Born in 1821 in Anchay, a small hamlet in eastern France, Louis Vuitton set off for Paris on foot, aged just 13. It would take him more than two years to arrive. At the age of 16 Vuitton became an apprentice to a box manufacturer before opening his own store and earning a reputation as the leading craftsman in the field. Hired as the personal box-maker and packer to Eugenie de Montijo, Empress of France, Vuitton became the travel goods manufacturer of choice among the aristocracy.
In 1858 he designed a flat-topped trunk that could be stacked—a radical innovation as trunks previously featured curved lids. Today, the brand boasts one of the world’s most exceptional collections of antique trunks, many of which are displayed in its stores around the world. Passed from father to son Georges, Vuitton’s business grew to include clothing, shoes, jewelry, and, of course, handbags. Its iconic offerings have included: the Keepall, released in 1930; the Noé, from 1932; the Alma, from 1934; Stephen Sprouse’s 2001 Graffiti collection; Takashi Murakami’s 2003 Monogram Multicolore; the Neverfull tote, released in 2007; and the Capucines, from 2013. Loyal customers have ranged from the Duke and Duchess of Windsor to Kim Kardashian; collaborators have included industrial designer Marc Newson, architect Frank Gehry, and photographer Cindy Sherman.
The market for rare and unusual Louis Vuitton trunks achieved a peak last year when Christie’s set a world record for a trunk at auction with the sale of the aluminum Explorer trunk. The Explorer trunks were produced in zinc, copper, and brass throughout the 1890s, but aluminum models were by far the most luxurious. Aluminum is today relatively inexpensive due to its abundance, but affordable mass production methods were not developed until the 1920s. When this trunk was made, aluminum was considered a very precious metal in France. Napoleon III had a tableware service made from the metal, and for a period aluminum was even worth more than gold. Louis Vuitton’s early adoption of new materials and technologies helped assert his dominance in the travel trunk market. Vuitton was a genius inventor, filing patents for special hinges and clasps, and exhibiting his radical innovations at world fairs.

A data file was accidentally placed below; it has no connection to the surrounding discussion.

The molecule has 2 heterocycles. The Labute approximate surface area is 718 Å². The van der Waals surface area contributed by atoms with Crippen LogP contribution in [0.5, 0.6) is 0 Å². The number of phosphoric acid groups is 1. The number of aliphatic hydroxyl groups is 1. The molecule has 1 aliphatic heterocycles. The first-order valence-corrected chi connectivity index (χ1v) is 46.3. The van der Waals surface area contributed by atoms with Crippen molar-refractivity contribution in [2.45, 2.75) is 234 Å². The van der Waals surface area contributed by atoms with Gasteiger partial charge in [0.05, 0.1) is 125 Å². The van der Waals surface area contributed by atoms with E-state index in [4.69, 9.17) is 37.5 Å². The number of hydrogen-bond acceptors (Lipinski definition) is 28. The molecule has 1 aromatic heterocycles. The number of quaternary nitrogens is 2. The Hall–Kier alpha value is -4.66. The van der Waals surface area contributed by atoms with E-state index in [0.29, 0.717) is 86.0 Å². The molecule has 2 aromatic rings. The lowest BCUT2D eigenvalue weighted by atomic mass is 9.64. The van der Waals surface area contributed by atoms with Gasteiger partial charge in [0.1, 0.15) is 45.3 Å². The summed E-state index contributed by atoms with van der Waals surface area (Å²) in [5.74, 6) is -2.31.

Season after season the market for rare travel trunks from the historic house increases. This season on June 11 2019 Christie’s offered 10 rare examples, including a Monogram Canvas Desk Trunk. When closed, the secrets are hidden within, but on opening this special piece, the trunk is transformed into a functional piece of furniture. Our advice to collectors is to utilize these historical artefacts as design items. A shirt trunk makes for an interesting table and a wardrobe steamer makes a centerpiece.
The strength of the Louis Vuitton brand lies in its ability to constantly reinvent classic models and look to its archive for inspiration. Some models have been produced for over 100 years, while new styles incorporate traditional models and motifs to show the evolution of the brand. As technology and social media have amplified Vuitton’s reach, the lines between art, fashion, and street culture have become blurred. The trunkmaker for European aristocracy now collaborates with the hip skateboard brand Supreme, a mainstay of New York City streetwear and one of the most coveted brands in the world.
The latest Supreme X Louis Vuitton trunk is the perfect blend of New York’s street style and French savoir faire. The first partnership between Louis Vuitton and Supreme was launched in 2017 in selected pop-up shops—with the ensuing popularity resulting in stocks running out faster than anticipated. The collaboration continues to be of great interest at auction with a limited edition red and white Monogram Malle Courrier 90 Trunk with Silver Hardware by Supreme with Louis Vuitton selling for HK$1,375,000 ($175,935) in May 2019, after a pre-sale estimate of HK$400,000-$500,000 ($51,197-$63,996).
Christies.com June 12, 2019